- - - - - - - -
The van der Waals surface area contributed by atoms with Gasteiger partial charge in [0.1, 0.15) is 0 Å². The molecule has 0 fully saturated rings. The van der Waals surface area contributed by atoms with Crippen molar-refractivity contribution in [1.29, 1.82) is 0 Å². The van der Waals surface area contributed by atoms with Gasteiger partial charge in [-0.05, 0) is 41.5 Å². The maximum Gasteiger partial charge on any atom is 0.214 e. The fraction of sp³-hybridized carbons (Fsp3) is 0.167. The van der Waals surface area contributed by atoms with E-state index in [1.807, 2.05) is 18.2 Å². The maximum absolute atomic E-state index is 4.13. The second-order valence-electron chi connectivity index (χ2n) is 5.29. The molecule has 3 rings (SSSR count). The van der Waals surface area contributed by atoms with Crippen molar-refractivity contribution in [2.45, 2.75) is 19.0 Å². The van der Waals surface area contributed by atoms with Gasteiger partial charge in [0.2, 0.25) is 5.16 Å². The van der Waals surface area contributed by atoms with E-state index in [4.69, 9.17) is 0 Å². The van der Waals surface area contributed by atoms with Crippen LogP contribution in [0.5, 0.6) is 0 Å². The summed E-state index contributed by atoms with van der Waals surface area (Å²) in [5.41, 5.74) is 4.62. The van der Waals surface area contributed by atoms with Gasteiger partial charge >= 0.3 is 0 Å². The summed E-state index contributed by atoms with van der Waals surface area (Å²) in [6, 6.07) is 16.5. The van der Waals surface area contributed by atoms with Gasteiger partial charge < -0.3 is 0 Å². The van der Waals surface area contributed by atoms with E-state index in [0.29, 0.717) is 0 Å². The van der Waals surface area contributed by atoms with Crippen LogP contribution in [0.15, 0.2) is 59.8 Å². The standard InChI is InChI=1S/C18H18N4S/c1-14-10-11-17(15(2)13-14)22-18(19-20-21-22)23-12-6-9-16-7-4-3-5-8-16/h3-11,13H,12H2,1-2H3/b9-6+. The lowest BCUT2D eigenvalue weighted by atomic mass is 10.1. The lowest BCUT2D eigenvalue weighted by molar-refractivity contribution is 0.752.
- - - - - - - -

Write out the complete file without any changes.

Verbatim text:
The van der Waals surface area contributed by atoms with Gasteiger partial charge in [0.1, 0.15) is 0 Å². The molecule has 0 fully saturated rings. The van der Waals surface area contributed by atoms with Crippen molar-refractivity contribution in [1.29, 1.82) is 0 Å². The van der Waals surface area contributed by atoms with Gasteiger partial charge in [-0.05, 0) is 41.5 Å². The maximum Gasteiger partial charge on any atom is 0.214 e. The fraction of sp³-hybridized carbons (Fsp3) is 0.167. The van der Waals surface area contributed by atoms with E-state index in [1.807, 2.05) is 18.2 Å². The maximum absolute atomic E-state index is 4.13. The second-order valence-electron chi connectivity index (χ2n) is 5.29. The molecule has 3 rings (SSSR count). The van der Waals surface area contributed by atoms with Crippen molar-refractivity contribution in [2.45, 2.75) is 19.0 Å². The van der Waals surface area contributed by atoms with Gasteiger partial charge in [0.2, 0.25) is 5.16 Å². The van der Waals surface area contributed by atoms with E-state index in [4.69, 9.17) is 0 Å². The van der Waals surface area contributed by atoms with Crippen LogP contribution in [0.5, 0.6) is 0 Å². The summed E-state index contributed by atoms with van der Waals surface area (Å²) in [5.41, 5.74) is 4.62. The van der Waals surface area contributed by atoms with Gasteiger partial charge >= 0.3 is 0 Å². The summed E-state index contributed by atoms with van der Waals surface area (Å²) in [6, 6.07) is 16.5. The van der Waals surface area contributed by atoms with Gasteiger partial charge < -0.3 is 0 Å². The van der Waals surface area contributed by atoms with E-state index in [0.29, 0.717) is 0 Å². The van der Waals surface area contributed by atoms with Crippen LogP contribution in [0.15, 0.2) is 59.8 Å². The standard InChI is InChI=1S/C18H18N4S/c1-14-10-11-17(15(2)13-14)22-18(19-20-21-22)23-12-6-9-16-7-4-3-5-8-16/h3-11,13H,12H2,1-2H3/b9-6+. The lowest BCUT2D eigenvalue weighted by atomic mass is 10.1. The lowest BCUT2D eigenvalue weighted by molar-refractivity contribution is 0.752.